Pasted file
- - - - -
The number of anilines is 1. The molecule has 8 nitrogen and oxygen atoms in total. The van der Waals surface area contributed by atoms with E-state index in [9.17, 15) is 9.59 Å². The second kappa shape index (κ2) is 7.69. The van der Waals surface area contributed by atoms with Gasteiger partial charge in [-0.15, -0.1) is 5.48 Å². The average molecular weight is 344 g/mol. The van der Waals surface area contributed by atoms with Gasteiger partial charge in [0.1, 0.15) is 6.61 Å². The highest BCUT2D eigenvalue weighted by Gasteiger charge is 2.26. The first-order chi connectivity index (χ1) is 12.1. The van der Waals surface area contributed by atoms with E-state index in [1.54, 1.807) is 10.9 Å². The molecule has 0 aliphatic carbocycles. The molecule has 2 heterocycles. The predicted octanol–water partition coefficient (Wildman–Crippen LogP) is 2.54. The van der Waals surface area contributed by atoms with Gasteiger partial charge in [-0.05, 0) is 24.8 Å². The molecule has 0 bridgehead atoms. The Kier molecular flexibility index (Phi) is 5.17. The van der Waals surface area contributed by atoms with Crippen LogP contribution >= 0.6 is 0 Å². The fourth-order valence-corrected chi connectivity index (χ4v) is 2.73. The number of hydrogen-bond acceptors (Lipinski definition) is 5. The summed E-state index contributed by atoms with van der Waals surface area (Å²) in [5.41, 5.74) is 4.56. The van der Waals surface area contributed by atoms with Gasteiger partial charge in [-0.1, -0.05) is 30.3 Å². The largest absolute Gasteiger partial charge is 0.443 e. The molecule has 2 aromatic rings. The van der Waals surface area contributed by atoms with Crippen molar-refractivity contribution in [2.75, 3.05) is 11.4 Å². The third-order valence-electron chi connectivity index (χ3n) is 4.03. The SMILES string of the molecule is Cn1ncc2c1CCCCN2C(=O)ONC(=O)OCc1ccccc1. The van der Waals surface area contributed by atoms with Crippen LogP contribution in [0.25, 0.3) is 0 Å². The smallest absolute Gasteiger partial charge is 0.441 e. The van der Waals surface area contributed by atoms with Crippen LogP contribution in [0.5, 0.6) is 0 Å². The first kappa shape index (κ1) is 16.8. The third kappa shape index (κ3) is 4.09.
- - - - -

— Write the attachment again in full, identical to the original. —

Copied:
The number of anilines is 1. The molecule has 8 nitrogen and oxygen atoms in total. The van der Waals surface area contributed by atoms with E-state index in [9.17, 15) is 9.59 Å². The second kappa shape index (κ2) is 7.69. The van der Waals surface area contributed by atoms with Gasteiger partial charge in [-0.15, -0.1) is 5.48 Å². The average molecular weight is 344 g/mol. The van der Waals surface area contributed by atoms with Gasteiger partial charge in [0.1, 0.15) is 6.61 Å². The highest BCUT2D eigenvalue weighted by Gasteiger charge is 2.26. The first-order chi connectivity index (χ1) is 12.1. The van der Waals surface area contributed by atoms with E-state index in [1.54, 1.807) is 10.9 Å². The molecule has 0 aliphatic carbocycles. The molecule has 2 heterocycles. The predicted octanol–water partition coefficient (Wildman–Crippen LogP) is 2.54. The van der Waals surface area contributed by atoms with Gasteiger partial charge in [-0.05, 0) is 24.8 Å². The molecule has 0 bridgehead atoms. The Kier molecular flexibility index (Phi) is 5.17. The van der Waals surface area contributed by atoms with Crippen LogP contribution >= 0.6 is 0 Å². The fourth-order valence-corrected chi connectivity index (χ4v) is 2.73. The number of hydrogen-bond acceptors (Lipinski definition) is 5. The summed E-state index contributed by atoms with van der Waals surface area (Å²) in [5.41, 5.74) is 4.56. The van der Waals surface area contributed by atoms with Gasteiger partial charge in [-0.1, -0.05) is 30.3 Å². The largest absolute Gasteiger partial charge is 0.443 e. The molecule has 2 aromatic rings. The van der Waals surface area contributed by atoms with Crippen molar-refractivity contribution in [2.75, 3.05) is 11.4 Å². The third-order valence-electron chi connectivity index (χ3n) is 4.03. The SMILES string of the molecule is Cn1ncc2c1CCCCN2C(=O)ONC(=O)OCc1ccccc1. The van der Waals surface area contributed by atoms with Crippen LogP contribution in [0.25, 0.3) is 0 Å². The smallest absolute Gasteiger partial charge is 0.441 e. The van der Waals surface area contributed by atoms with Crippen LogP contribution in [0.5, 0.6) is 0 Å². The first kappa shape index (κ1) is 16.8. The third kappa shape index (κ3) is 4.09.